Growth at British Columbia’s embattled casinos has slowed considerably since the introduction of new anti-money laundering (AML) controls almost two years ago.
According to data provided by Business in Vancouver, revenues for the province’s biggest casinos were up by just 0.1 percent over the previous year. That’s compared with growth of 4.4 percent in 2014.
The province has been scandalized by the extent to which underground banks have been able to launder dirty cash made from the sale of drugs through its casinos.
From January 2018, BC adopted new AML procedures that required casino patrons spending CA$10,000 or more within a 24-hour period to provide evidence proving the source of the funds. Meanwhile, high-risk venues are now monitored by regulators 24-7.
An independent report commissioned by current provincial AG David Eby found that operators and regulators had been willing to turn a blind eye to big cash transactions, which had transformed BC casinos into a “laundromat for organized crime,” per the report.
22.9 Percent Dip
One of the worst offenders identified by authorities, the River Rock Casino in Richmond, remains the highest revenue-generator in the province, according to Business in Vancouver.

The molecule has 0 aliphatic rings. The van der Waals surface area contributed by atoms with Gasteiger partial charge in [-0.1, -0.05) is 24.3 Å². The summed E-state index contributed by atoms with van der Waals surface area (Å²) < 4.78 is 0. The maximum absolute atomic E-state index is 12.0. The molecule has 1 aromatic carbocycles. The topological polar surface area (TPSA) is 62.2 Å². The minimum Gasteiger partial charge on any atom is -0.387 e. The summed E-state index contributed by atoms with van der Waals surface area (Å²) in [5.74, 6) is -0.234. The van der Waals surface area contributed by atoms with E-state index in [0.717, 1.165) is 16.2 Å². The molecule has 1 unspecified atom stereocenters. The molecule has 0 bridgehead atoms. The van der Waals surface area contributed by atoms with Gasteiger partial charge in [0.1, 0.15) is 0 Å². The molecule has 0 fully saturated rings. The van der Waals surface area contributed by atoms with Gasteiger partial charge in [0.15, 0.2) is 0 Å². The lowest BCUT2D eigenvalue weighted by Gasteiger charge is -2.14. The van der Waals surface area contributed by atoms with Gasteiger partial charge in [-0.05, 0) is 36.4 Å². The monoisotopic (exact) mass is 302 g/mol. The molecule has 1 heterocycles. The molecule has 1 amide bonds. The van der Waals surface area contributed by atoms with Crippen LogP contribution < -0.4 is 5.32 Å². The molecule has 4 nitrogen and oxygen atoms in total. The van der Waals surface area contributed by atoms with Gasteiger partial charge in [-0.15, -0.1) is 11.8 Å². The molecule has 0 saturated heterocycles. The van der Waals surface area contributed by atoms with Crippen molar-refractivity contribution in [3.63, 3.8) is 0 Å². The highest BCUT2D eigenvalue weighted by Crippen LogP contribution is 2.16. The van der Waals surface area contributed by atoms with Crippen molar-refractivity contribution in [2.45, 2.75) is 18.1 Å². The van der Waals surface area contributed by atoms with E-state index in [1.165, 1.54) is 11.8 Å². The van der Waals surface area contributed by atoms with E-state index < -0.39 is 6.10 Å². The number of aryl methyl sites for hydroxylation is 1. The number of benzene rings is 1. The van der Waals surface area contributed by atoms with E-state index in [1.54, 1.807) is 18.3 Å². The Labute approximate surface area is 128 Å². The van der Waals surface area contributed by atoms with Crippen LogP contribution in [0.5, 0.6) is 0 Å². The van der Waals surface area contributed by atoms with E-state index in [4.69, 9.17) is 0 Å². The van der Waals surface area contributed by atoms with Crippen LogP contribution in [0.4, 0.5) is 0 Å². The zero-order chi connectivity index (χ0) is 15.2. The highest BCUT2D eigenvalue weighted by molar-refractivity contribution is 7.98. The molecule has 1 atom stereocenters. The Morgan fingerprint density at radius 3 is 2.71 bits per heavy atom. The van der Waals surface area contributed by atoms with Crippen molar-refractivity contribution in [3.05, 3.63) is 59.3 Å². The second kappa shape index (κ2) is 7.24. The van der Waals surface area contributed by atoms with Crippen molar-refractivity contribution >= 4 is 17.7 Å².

The casino recorded $323.7 million for 2018, but that was down 22.9 percent from the $420 million record high of 2014, a year before the problem was uncovered, when money-laundering was allegedly at its height.
While 52 percent of its revenues came from slots in 2018, its table games generated an average of $1.7 million per table, more than any other casino in the top five.
So rife was the BC money laundering problem that the international intelligence community had taken to referring the system for washing criminal proceeds through the casino VIP segment as “the Vancouver Model.”
We are famous internationally – or, more accurately, we have become infamous – for money laundering,” BC Attorney General Eby told a federal parliamentary committee in 2018.
How Does the Vancouver Model Work?
The Vancouver Model involves the existence of “underground banks” with links to the drugs trade. Chinese VIP visitors arrange to borrow money before they arrive in BC, which allows them to swerve strict controls on the movement of money out of China.
Before leaving China, they agree to transfer the equivalent amount from their Chinese bank account to another account based in China.
Meanwhile, criminals can deposit cash earned through the sale of drugs and other crimes with the underground bank in BC. The cash is then lent to the high rollers, who covert it into chips at BC casinos. They gamble a little before receiving a check for their remaining chips from the casino.
The criminals receive an equivalent payment from the Chinese bank account.
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